First let's take a look at the runtime of YODAOS: YODAOS is based on ShadowNode which uses an event-driven, non-blocking I/O model; at the beginning of the design, the ShadowNode interface is compatible with Node.js, So in most scenarios, developers can use ShadowNode like Node.js to understand that these will help developers to develop applications on YODAOS more quickly.

When developing applications, YODAOS needs to pay attention to the performance and stability of the application, including but not limited to the following:

  • Quick Start
  • Quick response to voice interaction
  • No exceptions and crashes

Start Up

When an application is launched, YODAOS wants the application to complete the startup logic within 5 seconds. If the application is not completed within 5 seconds, it will be killed. Good applications should be launched as quickly as possible to serve users faster. If the application's internal initialization logic includes blocking operations such as I/O, these operations should not block the startup process, and developers can maintain an internal state machine to manage the application's initialization state.

Processes and Threads

YODAOS will create a separate process for each application, and the application code will be executed by the JerryScript thread (the main thread). Of course, the developer can also create a separate process or thread for the application to perform some work. .

The main thread of the application is mainly responsible for receiving and processing system events (NLP, buttons, etc.), so the main thread is also generally called the UI thread. Due to the particularity of the main thread itself, if the application includes blocking operations such as I/O, the application will not be able to respond to system events in time, which will result in poor user experience; while ShadowNode is not thread-safe programming model, so don't manipulate ShadowNode and its related APIs in other threads.

As mentioned above, ShadowNode uses an event-driven, non-blocking I/O model. This model is implemented via libtuv. If the application logic contains I/O or other blocking tasks, the developer can Put the task into the thread pool of libtuv. After the execution, it will call back in the main thread. You don't need to handle the logic such as thread synchronization yourself. For examples, please refer to Official Implementation.

It should be noted that if it is not necessary in YODAOS, it is recommended to use [threadpool] of libtuv(http://docs.libuv.org/en/v1.x/threadpool.html) to handle multithreading. logic. Use N-API and libtuv for multithreading.

JerryScript is a scripting language written in C. If the application contains a lot of intensive computing logic, it is recommended to put these logics into C/C by N-API, which speeds up processing. .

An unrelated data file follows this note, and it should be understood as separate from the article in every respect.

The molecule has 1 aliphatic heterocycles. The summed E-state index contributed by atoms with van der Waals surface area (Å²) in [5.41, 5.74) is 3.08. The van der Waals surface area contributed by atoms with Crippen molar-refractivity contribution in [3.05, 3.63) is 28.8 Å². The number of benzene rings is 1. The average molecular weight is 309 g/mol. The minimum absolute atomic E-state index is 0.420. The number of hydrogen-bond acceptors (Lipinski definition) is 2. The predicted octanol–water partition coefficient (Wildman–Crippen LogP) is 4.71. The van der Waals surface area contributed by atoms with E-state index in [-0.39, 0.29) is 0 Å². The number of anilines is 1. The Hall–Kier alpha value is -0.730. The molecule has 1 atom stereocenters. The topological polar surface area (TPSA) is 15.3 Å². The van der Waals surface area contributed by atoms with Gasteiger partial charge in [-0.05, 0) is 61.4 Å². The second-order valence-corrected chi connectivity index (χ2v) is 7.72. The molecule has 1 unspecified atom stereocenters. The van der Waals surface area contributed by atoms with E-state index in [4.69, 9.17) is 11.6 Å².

When the application's main thread is blocked for a long time for some reason, the application will appear Application Not Responding(ANRs). This process is transparent to the application, and YODAOS uses the following rules to determine and process ANRs:

  • The bottom layer of the app will send a heartbeat to YODAOS every 5 seconds (no developer processing required)
  • YODAOS will restart the app when YODAOS does not receive a heartbeat from the app 3 times (15 seconds)

Applications that are in ANR will not be able to receive and process user input, which is very bad for the user experience, so applications should avoid this situation. Here are some common scenarios that can lead to ANR:

  • Synchronize I/O on the main thread
  • Do a lot of intensive calculations on the main thread for a long time
  • The main thread synchronizes waiting for the processing results of other threads, while other threads do not process them in time, such as thread.join() or condition variables.
  • The main thread and other threads form a deadlock

The common solutions are listed below:

  • For a large number of intensive calculations, you can use the tools provided by the system such as simpleperf to view the application function call for a period of time (requires unstriped libraries); if the CPU is mostly consumed in the virtual machine, you can pass ShadowNode Provided CPU Profiler to generate flame map to view script function calls
  • For synchronous I/O, multi-threaded synchronization or deadlock, etc., you can view the system call status by strace and track the last call before waiting. Or the first call after completion to determine the cause

In short, don't let the main thread be in a wait or full state

Memory Management

Regardless of the environment in which the application is developed, memory management is a point of constant attention. The memory of the YODAOS application is managed by the JerryScript virtual machine. The virtual machine performs garbage collection by reference counting and markup elimination algorithm. When the virtual machine's heap memory is less than a certain value, the recovery mechanism is automatically triggered to ensure the memory is available. . But this does not mean that developers do not need to pay attention to the application's memory usage. Here are two common memory leak scenarios: